TWC Tees Up More Meters
Speaking on the company's fourth-quarter conference call this morning, TWC COO Landel Hobbs noted that the MSO "will increase the number of cities where we implement consumption-based billing this year."
In addition to where that policy will be implemented next, the other big question is how TWC will set up the new metered billing model. The operator has already taken some heat for the trial in Beaumont for a less-than-generous approach that charges $1 for every Gigabyte consumed beyond a given limit: 5 GB for TWC's low-end tier, 20 GB for its 7 Mbit/s offering, and 40 GB for the 15 Mbit/s tier. The MSO, however, has reserved the right to alter those levels in the future. (See Metered Usage Test Rolls On and TWC Tees Up Metered Internet Trial .)
TWC officials were not immediately available to elaborate on what's coming, but given the feedback so far, expect the new consumption tiers to be set at a higher level, perhaps following a less tightfisted approach Rogers Communications Inc. (NYSE: RG; Toronto: RCI) is using across the board today. (See Rogers Takes Internet Meter to the Masses.)
Update: A Time Warner Cable spokesman tells Cable Digital News that current plans call for the MSO to expand metered billing to about four additional markets. Where and when? They're not saying yet.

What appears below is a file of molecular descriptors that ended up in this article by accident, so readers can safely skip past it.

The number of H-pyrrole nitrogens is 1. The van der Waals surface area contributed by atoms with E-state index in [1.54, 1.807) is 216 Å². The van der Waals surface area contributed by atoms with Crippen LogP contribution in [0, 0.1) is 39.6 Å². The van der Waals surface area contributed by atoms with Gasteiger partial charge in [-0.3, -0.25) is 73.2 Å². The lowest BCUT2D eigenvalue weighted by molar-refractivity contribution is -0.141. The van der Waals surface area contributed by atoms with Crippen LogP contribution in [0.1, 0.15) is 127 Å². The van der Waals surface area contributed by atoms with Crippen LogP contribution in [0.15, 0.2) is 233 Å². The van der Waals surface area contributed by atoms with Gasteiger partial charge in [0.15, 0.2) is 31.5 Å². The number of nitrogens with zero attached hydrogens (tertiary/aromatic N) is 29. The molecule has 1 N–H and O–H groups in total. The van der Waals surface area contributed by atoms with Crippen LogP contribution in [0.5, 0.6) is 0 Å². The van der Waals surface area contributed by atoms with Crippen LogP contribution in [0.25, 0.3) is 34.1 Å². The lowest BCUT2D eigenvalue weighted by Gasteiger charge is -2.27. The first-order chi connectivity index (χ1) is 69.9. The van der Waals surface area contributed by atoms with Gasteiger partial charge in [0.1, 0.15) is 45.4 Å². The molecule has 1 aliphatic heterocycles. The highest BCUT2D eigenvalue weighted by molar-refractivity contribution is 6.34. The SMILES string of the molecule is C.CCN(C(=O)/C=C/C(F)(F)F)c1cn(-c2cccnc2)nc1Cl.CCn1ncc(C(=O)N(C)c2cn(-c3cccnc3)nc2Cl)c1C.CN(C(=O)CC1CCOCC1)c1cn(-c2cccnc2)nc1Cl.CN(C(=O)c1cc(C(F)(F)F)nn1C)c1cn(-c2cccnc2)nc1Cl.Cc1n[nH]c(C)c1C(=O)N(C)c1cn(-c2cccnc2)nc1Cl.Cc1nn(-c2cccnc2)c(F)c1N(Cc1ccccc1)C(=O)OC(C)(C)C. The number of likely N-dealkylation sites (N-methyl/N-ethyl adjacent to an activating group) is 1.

Although the structure of new metered billing markets will be similar to what's being tested in Beaumont, the MSO, we're told, will be launching a number of new consumption-based tiers to accommodate light Internet users and power users. "There will be more choice at both ends of the spectrum," the spokesman says, adding that the MSO will offer more details on those tiers, including consumption thresholds and pricing, later this year.
Although the broadcast digital transition appears poised for a four-month delay, initial forecasts that cable MSOs could sign up 10 percent of rabbit-eared homes as new video customers may be a case of wishful thinking, to judge from what TWC has witnessed so far in Hawaii and Wilmington, N.C. -- markets that have already made the switch. (See DTV Delay: Game Still On , DTV Transition Could Catalyze Cable, Wilmington Flips the Digital Switch .)
TWC president and CEO Glenn Britt said the MSO has seen "modest results" in both markets. "I think it was a little over 5 percent of the off-air people we thought we gained," he said of the situation in Wilmington. "In Hawaii, the numbers were much smaller, but Hawaii is a historically very highly penetrated market for us, so it's a very different situation."
With residential services signups showing signs of slowing, it's no surprise that TWC will apply more resources to a growth engine with the most revenue potential: business services. (See Time Warner Cable Subs Growth Slows in Q4 .)
Time Warner Cable came close to eclipsing the $800 million revenue mark in commercial revenues in 2008 -- accounting for less than 5 percent of total revenues, but 10 percent of total revenue growth. Those revenues are expected to "grow more than twice as fast as our residential business in 2009," predicted TWC CFO Rob Marcus.
To that end, TWC is appointing an exec in each region to head up commercial services. Each region will also appoint someone to take charge of managing the plant and network operations that support the MSO's business-class offerings.
— Jeff Baumgartner, Site Editor, Cable Digital News